Golf is enjoying a boom period in the mid-1990s, which is reflected both in higher attendance at pro golf tour events and in the increasing number of recreational golfers at public golf courses. Televised golf events are now ubiquitous. Still, few golfers seem to have fun while playing the game.

Golf has its interesting moments, but is it really a sport? All that gentle strolling in the fresh air. Or, worse, riding in carts. Your agent is newly returned from a golf tournament called the Liberty Mutual World Champions of Golf Pro-Am Classic, which took place over three days on the exquisitely manicured rolling hills of the King Valley Golf Club, a long tee shot beyond Toronto’s northwestern outskirts.

This was a Super Senior outing, mostly for persons no longer firm enough to compete on the more celebrated Senior Tour, which is open to geriatrics of 50 years and over. Super Senior goes 10 years deeper, 60 and over, and features such once-upon-a-timers as Sam Snead, Billy Casper, Doug Ford, Tommy Bolt and a lone Canadian, Al Balding, to name a handful. If the age limit continues to mount in these ongoing exhumations of golfing fauna, there may soon be tours for frisky dudes in their 90s.

Who can explain the relatively new fascination of the masses for this game? Not so long ago, only the occasional big-money tournament reached into a guy’s home on a weekend. Now, with the regular PGA Tour, the Senior Tour, the women’s tour and occasional Skins Games all getting television time, golf is hard to avoid on weekends practically around the calendar.

While baseball attendance withers, golf shimmers. While business pages writhe under reports of layoffs and cutbacks, the public golf courses are crawling with guys losing golf balls in the woods after plunking down $100 and more in green fees. Some of these madmen have paid $2,500 for a set of matched clubs and even laid out $350 for a driver called a metal wood, an oxymoron.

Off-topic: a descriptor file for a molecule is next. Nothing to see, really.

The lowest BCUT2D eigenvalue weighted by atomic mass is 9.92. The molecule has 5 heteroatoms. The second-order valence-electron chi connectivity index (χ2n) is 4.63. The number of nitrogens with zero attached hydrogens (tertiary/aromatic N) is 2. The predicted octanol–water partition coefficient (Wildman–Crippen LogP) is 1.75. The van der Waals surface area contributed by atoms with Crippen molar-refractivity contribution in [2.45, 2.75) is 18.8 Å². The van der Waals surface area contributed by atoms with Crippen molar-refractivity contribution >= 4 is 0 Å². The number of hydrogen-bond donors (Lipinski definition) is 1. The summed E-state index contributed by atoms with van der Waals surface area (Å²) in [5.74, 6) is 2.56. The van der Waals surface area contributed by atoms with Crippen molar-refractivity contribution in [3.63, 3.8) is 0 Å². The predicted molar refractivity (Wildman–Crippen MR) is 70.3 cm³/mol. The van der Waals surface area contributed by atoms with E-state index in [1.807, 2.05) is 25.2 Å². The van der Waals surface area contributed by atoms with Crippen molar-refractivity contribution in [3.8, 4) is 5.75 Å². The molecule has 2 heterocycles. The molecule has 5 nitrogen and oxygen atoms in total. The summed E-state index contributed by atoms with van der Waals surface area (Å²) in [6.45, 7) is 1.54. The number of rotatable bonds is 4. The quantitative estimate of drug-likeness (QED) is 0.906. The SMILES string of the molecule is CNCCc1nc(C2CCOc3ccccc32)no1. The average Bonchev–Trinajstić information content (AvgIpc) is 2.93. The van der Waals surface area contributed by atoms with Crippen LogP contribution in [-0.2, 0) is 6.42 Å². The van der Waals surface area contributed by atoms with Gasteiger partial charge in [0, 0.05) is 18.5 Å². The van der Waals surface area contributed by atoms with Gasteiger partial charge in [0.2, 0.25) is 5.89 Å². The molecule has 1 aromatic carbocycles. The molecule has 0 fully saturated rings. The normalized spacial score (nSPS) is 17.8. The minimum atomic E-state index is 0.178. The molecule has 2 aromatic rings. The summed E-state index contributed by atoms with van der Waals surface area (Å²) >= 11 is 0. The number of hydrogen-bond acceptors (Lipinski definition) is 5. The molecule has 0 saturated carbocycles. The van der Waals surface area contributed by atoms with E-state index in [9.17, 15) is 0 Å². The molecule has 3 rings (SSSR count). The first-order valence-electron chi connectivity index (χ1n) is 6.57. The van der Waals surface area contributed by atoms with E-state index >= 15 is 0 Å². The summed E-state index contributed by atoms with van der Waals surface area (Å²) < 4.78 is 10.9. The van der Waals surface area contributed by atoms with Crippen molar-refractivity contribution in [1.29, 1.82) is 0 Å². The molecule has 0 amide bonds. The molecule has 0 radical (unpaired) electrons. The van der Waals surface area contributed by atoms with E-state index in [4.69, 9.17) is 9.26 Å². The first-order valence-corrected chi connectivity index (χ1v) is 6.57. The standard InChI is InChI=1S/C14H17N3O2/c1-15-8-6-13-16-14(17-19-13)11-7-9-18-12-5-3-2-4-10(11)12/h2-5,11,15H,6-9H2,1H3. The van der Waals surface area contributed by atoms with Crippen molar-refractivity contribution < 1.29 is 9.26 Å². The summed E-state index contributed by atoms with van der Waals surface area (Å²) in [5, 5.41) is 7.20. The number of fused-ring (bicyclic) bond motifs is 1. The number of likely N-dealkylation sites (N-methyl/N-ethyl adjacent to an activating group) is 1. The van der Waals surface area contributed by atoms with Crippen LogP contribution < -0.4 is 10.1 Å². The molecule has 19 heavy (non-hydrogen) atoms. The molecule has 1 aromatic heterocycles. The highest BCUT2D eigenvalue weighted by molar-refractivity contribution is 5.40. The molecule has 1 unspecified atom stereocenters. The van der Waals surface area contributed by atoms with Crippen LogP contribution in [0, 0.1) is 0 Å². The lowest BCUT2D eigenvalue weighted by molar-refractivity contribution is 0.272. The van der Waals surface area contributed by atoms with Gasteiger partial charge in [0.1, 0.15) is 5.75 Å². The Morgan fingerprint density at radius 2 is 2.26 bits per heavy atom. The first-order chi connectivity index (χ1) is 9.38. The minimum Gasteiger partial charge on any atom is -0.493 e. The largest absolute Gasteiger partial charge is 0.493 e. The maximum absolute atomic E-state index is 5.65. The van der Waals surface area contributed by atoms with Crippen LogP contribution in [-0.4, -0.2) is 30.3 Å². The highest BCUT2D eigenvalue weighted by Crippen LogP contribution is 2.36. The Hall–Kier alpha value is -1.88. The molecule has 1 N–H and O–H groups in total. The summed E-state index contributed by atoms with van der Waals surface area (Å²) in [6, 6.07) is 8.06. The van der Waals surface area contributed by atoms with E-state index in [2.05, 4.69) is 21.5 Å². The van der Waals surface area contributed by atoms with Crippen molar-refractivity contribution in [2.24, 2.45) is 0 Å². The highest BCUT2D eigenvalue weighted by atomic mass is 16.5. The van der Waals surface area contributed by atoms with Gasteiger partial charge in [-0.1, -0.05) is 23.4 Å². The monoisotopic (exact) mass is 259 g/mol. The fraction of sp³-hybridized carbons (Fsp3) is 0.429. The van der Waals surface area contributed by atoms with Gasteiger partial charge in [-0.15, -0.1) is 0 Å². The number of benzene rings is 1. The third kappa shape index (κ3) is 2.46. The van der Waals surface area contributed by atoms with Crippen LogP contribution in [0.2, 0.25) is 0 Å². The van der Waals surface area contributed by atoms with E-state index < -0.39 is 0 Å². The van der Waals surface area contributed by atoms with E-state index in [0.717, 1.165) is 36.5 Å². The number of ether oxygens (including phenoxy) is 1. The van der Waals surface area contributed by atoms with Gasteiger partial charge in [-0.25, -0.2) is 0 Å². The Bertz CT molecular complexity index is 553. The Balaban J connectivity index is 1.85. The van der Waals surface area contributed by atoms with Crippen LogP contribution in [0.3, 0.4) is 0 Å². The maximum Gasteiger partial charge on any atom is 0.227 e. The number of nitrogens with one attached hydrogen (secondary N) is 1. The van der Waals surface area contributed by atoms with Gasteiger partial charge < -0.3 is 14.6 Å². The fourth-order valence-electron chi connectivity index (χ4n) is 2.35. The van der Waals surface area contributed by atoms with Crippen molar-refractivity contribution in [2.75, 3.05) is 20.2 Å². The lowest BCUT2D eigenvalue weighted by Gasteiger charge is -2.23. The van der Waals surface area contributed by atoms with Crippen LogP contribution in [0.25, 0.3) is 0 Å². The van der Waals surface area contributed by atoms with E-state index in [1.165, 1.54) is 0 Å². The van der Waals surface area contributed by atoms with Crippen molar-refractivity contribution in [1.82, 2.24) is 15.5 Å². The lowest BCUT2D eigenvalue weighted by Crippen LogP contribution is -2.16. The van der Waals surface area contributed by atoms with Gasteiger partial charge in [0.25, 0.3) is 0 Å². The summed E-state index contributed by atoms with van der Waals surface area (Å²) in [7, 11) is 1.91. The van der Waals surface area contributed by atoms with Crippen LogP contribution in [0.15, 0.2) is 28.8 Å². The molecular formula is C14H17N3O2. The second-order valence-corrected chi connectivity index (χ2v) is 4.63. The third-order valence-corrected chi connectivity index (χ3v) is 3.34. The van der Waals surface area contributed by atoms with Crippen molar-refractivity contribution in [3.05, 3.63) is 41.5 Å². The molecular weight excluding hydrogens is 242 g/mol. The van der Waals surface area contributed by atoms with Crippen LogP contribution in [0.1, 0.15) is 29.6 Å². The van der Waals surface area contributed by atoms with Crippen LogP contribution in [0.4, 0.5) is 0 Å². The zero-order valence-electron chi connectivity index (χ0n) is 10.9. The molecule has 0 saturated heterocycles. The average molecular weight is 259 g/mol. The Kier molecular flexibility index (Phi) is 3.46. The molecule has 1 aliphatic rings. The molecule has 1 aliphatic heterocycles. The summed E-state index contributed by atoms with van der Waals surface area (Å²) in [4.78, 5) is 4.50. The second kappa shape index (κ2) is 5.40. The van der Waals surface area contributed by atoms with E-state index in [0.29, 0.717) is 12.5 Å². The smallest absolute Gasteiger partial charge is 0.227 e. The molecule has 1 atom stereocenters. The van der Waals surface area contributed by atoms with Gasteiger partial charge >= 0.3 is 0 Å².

One of the more remarkable aspects of this stunning upsurge in golf’s popularity is that hardly anyone playing the game, from a leading professional such as Nick Faldo to a friend of mine, whom I will call Carl (his real name), seems to enjoy it. In postmortems, every last one of them groans about a bad hole or a missed putt. Nobody’s score is ever what it would have been, if only.

Has any reviewer ever seen Faldo smile? This grim Englishman with the golden-haired, overburdened, young woman caddy has won millions of dollars and some of the game’s most prestigious tournaments, but his face is as downcast as a hired mourner’s, and he’s always dashing off to consult with his golf guru, David Leadbetter. As for my friend Carl, he has been playing 18 holes or hitting hundreds of balls at the practice field every summer day since he joined the Brampton Golf Club four years ago, and when you ask him how’s his game, his normally sunny disposition turns sour and he utters unprintable oaths.

All of which brings new light to an ancient contention of mine that golf is not a sport, not in the true sense of athletic endeavor. For a pastime to be termed a sport, there ought to be a little sweat involved, a little stirring of the muscles and, certainly, a little genuine joy.